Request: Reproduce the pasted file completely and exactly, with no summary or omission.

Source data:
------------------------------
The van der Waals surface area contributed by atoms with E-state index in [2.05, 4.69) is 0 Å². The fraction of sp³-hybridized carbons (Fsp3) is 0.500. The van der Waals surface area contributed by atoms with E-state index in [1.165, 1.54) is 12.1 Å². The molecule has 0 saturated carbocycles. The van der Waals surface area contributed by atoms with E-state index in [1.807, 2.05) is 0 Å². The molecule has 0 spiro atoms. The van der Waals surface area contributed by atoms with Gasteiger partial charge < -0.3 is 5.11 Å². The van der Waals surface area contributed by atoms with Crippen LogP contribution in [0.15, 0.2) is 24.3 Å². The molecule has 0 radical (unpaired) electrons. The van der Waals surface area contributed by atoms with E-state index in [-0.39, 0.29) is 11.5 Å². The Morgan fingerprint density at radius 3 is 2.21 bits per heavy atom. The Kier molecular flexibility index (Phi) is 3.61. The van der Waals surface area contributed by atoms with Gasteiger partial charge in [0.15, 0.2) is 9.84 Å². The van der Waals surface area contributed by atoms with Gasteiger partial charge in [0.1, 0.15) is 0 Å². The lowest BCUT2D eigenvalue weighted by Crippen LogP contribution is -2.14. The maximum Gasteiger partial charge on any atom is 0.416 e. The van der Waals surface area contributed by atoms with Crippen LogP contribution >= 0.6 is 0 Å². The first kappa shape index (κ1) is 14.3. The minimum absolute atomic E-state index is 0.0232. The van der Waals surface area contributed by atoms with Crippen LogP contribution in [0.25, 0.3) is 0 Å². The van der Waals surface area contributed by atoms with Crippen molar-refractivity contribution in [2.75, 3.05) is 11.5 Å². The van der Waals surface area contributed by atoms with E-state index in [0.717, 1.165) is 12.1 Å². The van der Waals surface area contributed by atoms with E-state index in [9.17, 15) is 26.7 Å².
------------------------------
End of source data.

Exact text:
The van der Waals surface area contributed by atoms with E-state index in [2.05, 4.69) is 0 Å². The fraction of sp³-hybridized carbons (Fsp3) is 0.500. The van der Waals surface area contributed by atoms with E-state index in [1.165, 1.54) is 12.1 Å². The molecule has 0 saturated carbocycles. The van der Waals surface area contributed by atoms with E-state index in [1.807, 2.05) is 0 Å². The molecule has 0 spiro atoms. The van der Waals surface area contributed by atoms with Gasteiger partial charge < -0.3 is 5.11 Å². The van der Waals surface area contributed by atoms with Crippen LogP contribution in [0.15, 0.2) is 24.3 Å². The molecule has 0 radical (unpaired) electrons. The van der Waals surface area contributed by atoms with E-state index in [-0.39, 0.29) is 11.5 Å². The Morgan fingerprint density at radius 3 is 2.21 bits per heavy atom. The Kier molecular flexibility index (Phi) is 3.61. The van der Waals surface area contributed by atoms with Gasteiger partial charge in [0.15, 0.2) is 9.84 Å². The van der Waals surface area contributed by atoms with Gasteiger partial charge in [0.1, 0.15) is 0 Å². The lowest BCUT2D eigenvalue weighted by Crippen LogP contribution is -2.14. The maximum Gasteiger partial charge on any atom is 0.416 e. The van der Waals surface area contributed by atoms with Crippen LogP contribution >= 0.6 is 0 Å². The first kappa shape index (κ1) is 14.3. The minimum absolute atomic E-state index is 0.0232. The van der Waals surface area contributed by atoms with Crippen LogP contribution in [0.25, 0.3) is 0 Å². The van der Waals surface area contributed by atoms with Crippen molar-refractivity contribution in [2.75, 3.05) is 11.5 Å². The van der Waals surface area contributed by atoms with E-state index in [0.717, 1.165) is 12.1 Å². The van der Waals surface area contributed by atoms with E-state index in [9.17, 15) is 26.7 Å².